Question: My husband and I are thinking about starting up a management consulting business. Since we spend most of our time in our clients' offices, we thought it would save overhead to base our business at home. Are there any other advantages that we should consider?

Answer: You're in luck! The tax rules are changing for businesses like yours where the main office is in your home and you conduct a portion of your work outside of your office.

The Taxpayer Relief Act of 1997 (which was signed into law last August) will expand deductions for maintaining a home office. This could change the way many professionals do business; not just consultants, but accountants, plumbers, decorators, health care workers and real estate agents who are currently not eligible for the deduction.

To fully appreciate the impact of this change, the Small Business Administration projects that this new law could save small-business owners who qualify about $2.3 billion over the next 10 years.

However, until this law takes effect, you are not eligible for a deduction unless all of your business is performed in your home. In your case, you would have to do your research and analysis, as well as set up meetings and interviews with your clients, at your home. (If you owned a television repair service, you would have to fix the TVs at your home and not at the customer's home.)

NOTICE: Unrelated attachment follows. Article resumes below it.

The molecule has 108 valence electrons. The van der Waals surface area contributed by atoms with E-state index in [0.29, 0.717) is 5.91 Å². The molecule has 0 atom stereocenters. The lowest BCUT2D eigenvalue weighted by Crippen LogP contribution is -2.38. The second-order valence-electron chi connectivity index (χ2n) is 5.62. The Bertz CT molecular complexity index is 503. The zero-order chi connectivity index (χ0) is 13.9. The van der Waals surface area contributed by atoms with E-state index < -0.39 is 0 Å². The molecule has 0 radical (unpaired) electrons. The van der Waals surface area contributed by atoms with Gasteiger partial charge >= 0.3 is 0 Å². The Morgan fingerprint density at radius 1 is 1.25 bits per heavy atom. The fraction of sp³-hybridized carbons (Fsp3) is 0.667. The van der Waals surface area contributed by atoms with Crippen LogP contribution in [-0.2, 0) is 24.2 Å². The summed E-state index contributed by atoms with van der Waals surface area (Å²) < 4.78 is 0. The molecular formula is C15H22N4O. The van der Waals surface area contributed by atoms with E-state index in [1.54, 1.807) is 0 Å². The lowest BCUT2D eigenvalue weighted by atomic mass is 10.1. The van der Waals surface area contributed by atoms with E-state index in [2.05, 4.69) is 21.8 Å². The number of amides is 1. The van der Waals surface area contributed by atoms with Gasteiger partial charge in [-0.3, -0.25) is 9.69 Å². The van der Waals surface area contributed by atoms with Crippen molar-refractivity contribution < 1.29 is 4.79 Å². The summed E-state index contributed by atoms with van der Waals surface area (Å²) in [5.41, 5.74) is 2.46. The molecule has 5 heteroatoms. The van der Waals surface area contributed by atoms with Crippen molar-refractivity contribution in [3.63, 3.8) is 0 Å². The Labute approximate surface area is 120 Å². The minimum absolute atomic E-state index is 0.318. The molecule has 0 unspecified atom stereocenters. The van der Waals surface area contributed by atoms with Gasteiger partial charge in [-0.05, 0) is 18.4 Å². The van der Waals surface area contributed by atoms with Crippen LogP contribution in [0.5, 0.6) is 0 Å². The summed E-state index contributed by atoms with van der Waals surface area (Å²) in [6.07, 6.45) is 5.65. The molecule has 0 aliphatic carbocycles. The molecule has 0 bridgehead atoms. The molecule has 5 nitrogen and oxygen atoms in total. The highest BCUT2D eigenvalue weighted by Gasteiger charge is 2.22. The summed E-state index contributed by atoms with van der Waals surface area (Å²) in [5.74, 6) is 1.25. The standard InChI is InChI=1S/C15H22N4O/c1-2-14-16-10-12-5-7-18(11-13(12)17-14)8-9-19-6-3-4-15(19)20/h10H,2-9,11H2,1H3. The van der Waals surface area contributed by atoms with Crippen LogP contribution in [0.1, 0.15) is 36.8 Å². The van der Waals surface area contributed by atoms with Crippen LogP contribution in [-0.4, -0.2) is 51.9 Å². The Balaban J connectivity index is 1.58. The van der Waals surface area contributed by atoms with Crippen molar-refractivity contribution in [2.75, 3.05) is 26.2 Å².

Commencing Jan. 1, 1999, the new tax rule broadens the definition of "principal place of business." Here's how it pans out:

The business owner (or taxpayer) who uses his home office for both administrative and management functions may conduct minimal paperwork at another location, but no substantial administration and management activities may be conducted outside of the home office.

This change represents true recognition by Congress that businesses in general, and small-business owners in particular, need someplace to store files, open mail, and conduct general operational functions. Tax specialists are also claiming that business owners who qualify for the deduction can also deduct the cost of traveling between the client's office and the home office.

As always, meticulous record keeping is critical in case of an IRS audit. So I strongly recommend that you and your husband visit with a tax accountant or attorney to make sure you meet all the necessary requirements to take advantage of this new tax rule.

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